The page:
The University of Wisconsin-Madison will host the next National Science Olympiad on May 18-21, 2011, when an estimated 7,000-plus middle school and high school students, parents, educators and volunteers arrive on campus.
A $25,000 sponsorship grant from the 3M Foundation will help meet the costs of the 2011 Olympiad, including the opening and closing ceremonies at the Kohl Center, materials and programs, and food and transportation costs for visiting teams and hosting parents.
For the past 26 years, the National Science Olympiad has been promoting science, technology, engineering and math (STEM) education in the U.S. throughout middle school and high school. It has become one of the premier science competitions in the nation by providing rigorous, standards-based challenges that require hands-on engagement, creative problem-solving and teamwork – inspiring young people to succeed in these important areas. The 2011 competition will feature the 100 winning teams from competitions in 50 participating states – one winning middle school and one winning high school from each state.
Team members spend a full academic year applying their core curriculum to prepare for state competitions. Students select from more than two dozen science-based competitions, ranging from chemistry, geology and engineering design to human health, cell biology and ecology, and spend an entire day of the competition working with teammates to achieve the best solution to their chosen challenge. The competitive nature of the event puts science on a par with athletics as a fun, exciting and rewarding experience. The ultimate goals are to instill a passion in young people for science and to improve the quality of pre-college science and engineering education nationwide by changing perceptions and teaching practices.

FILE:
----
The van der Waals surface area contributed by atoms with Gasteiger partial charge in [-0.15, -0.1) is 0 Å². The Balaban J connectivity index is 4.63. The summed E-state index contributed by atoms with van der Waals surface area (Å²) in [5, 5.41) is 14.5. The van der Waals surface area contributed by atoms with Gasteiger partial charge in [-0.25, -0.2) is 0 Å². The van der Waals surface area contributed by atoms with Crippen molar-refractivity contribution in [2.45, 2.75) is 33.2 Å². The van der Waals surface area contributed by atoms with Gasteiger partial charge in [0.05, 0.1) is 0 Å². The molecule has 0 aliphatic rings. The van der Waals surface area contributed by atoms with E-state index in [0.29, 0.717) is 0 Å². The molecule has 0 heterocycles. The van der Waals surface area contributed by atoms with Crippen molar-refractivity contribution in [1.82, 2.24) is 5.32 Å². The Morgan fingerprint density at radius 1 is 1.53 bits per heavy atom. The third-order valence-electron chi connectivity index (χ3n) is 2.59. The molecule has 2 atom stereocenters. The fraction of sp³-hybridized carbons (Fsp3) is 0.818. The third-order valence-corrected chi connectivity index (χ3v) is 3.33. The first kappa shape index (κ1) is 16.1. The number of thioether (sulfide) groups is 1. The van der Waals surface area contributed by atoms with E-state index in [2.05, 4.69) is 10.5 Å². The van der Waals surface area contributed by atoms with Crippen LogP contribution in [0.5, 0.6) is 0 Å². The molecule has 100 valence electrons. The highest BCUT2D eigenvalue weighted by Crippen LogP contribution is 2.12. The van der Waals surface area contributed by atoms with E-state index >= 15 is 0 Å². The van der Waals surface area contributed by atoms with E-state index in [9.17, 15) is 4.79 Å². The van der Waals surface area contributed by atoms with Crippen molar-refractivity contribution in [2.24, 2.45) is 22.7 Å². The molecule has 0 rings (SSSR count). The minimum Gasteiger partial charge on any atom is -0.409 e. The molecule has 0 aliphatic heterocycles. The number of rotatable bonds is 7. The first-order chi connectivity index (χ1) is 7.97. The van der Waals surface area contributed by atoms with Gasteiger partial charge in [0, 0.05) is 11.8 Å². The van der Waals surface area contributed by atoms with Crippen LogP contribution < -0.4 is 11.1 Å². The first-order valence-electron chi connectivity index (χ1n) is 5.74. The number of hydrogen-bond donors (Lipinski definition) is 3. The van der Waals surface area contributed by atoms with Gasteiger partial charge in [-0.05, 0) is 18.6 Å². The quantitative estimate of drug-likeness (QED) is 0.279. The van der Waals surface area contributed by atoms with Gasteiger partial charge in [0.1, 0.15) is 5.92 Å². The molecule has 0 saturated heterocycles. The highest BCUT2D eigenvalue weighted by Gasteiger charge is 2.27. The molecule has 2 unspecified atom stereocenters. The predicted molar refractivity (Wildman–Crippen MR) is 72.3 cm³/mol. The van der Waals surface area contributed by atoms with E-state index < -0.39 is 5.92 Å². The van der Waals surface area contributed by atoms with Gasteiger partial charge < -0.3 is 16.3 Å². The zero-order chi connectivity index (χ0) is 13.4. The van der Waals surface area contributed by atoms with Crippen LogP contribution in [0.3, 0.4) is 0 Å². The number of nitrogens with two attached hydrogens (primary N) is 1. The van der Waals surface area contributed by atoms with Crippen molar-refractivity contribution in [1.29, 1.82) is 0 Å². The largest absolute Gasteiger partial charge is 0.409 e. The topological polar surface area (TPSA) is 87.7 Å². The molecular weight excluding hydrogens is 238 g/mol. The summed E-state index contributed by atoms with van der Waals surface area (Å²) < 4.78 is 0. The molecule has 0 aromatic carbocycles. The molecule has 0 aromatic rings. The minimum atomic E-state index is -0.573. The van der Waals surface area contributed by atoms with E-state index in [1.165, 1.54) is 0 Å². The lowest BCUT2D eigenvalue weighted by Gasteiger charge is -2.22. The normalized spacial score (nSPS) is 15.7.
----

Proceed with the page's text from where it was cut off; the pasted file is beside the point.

Hosting the 2011 National Science Olympiad will present the UW-Madison as a national leader in strengthening learning in the STEM fields, a top U.S. educational priority. Science Olympiad is the only science competition recognized by the National Research Council as a tool to help teachers promote national science standards. There are 106 Science Olympiad teams in communities throughout Wisconsin.